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Consider the following UNC path to a simple windows network share (SMB protocol):

  • \\host\share

You can easily create an instance of System.Uri or System.IO.DirectoryInfo by passing that path as a string to the constructor.

Now consider the following two paths, leaving all security concerns aside:

  • \\username@host\share
  • \\username:password@host\share

You can't simply pass these to the Uri or DirectoryInfo constructors because they don't know how to handle these paths, which are mostly used by linux systems. Besides, even if they did, they most likely wouldn't preserve the logon credentials.

Ultimately I would like a way to convert these to an instance of System.Uri that represents the actual path, and an instance of System.Net.NetworkCredential that stores the logon information.

So how do I tackle this problem? I don't even know where to begin. Inheriting from System.UriParser seems to be a good place to start but according to MSDN, it is not recommended.

Microsoft strongly recommends that you use a parser shipped with the .NET Framework. Building your own parser increases the complexity of your application, and will not perform as well as the shipped parsers.

Thanks.

EDIT

The simple solution (as posted below) is to just assume that everything before the '@' symbol is part of the logon credential, and everything after it is the actual path. This can be problematic however when filenames contain '@' symbols.

\\credential@host\path: no problem

\\credential@host\path@mystorage: again no problem because everything before the first @ is part of the logon.

\\host\path@mystorage: now we're busted. This will definitely throw argument exceptions when passed as an argument.

share|improve this question
    
Erm, those are not UNC paths. UNC paths do not permit user name and password information embedded in them. So there is no such thing as a UNC path with credentials. – Joey May 30 '12 at 20:43
    
Ah, sorry. I guess you're right but I can't think of another way to put it. – Steven Liekens Jun 4 '12 at 4:54

If those are the only two schemes you need to handle then it seems like overkill to extend a parser. Making your own utility class would be easier anyway.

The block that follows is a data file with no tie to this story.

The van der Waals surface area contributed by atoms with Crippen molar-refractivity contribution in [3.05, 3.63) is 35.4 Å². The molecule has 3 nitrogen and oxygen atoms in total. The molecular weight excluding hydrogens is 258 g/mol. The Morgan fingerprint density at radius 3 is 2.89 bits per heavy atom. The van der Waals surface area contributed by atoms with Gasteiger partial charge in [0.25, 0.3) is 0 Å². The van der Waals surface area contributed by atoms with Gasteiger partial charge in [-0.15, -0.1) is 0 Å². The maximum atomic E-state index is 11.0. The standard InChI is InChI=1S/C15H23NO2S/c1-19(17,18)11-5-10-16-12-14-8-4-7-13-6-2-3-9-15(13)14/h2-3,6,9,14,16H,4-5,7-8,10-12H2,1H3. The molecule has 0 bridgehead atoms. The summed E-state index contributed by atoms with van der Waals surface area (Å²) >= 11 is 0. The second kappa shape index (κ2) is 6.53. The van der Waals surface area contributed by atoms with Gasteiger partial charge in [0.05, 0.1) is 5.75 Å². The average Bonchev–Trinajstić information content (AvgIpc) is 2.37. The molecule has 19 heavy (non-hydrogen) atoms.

If it really is as simple as the two examples you gave, I would just brute force it. Make a simple class that can split the path into its respective components (based on the existence and location of "@") and create the Uri and NetworkCredential separately. If the string does not contain "@" then the NetworkCredential can be null.

If it's more complicated than this I might be off base, but this sounds like one of those times when the simple solution is probably going to be fine.

Pardon my hasty code, it's not exactly fault-tolerant but it should make the point.

Public Class CredentialedPath

    Public Property Uri As Uri
    Public Property Credential As NetworkCredential

    Public Shared Function GetFromString(ByVal path As String) As CredentialedPath

        Dim CP As CredentialedPath = New CredentialedPath()

        Dim pathParts() As String = path.Split("@"c)

        If pathParts.Length > 1 Then

            CP.Uri = New System.Uri("\\" & pathParts(1))

            Dim credParts() As String = pathParts(0).TrimStart("\"c).Split(":"c)
            CP.Credential = New NetworkCredential()
            CP.Credential.UserName = credParts(0)
            If (credParts.Length > 1) Then
                CP.Credential.Password = credParts(1)
            End If

        Else
            CP.Uri = New System.Uri(path)
        End If

        Return CP

    End Function

End Class
share|improve this answer
    
+1 for the practical code solution, but how would you anticipate files or directories with '@' symbols in their name? This is actually my main concern and reason for posting this question. I'm clueless on how to tell credentials apart from the actual path. – Steven Liekens Jun 4 '12 at 5:01
    
Actually I think this is a good example of why regular expressions were created... time to investigate! – Steven Liekens Jun 4 '12 at 5:06
    
You'd have to get more specific on how the first @ was arranged with the slashes. I was going to try to answer this with regular expressions (mostly to get practice using them) but I got distracted. Somebody who knows them better might find it fairly easy. – Rich Jun 4 '12 at 19:01

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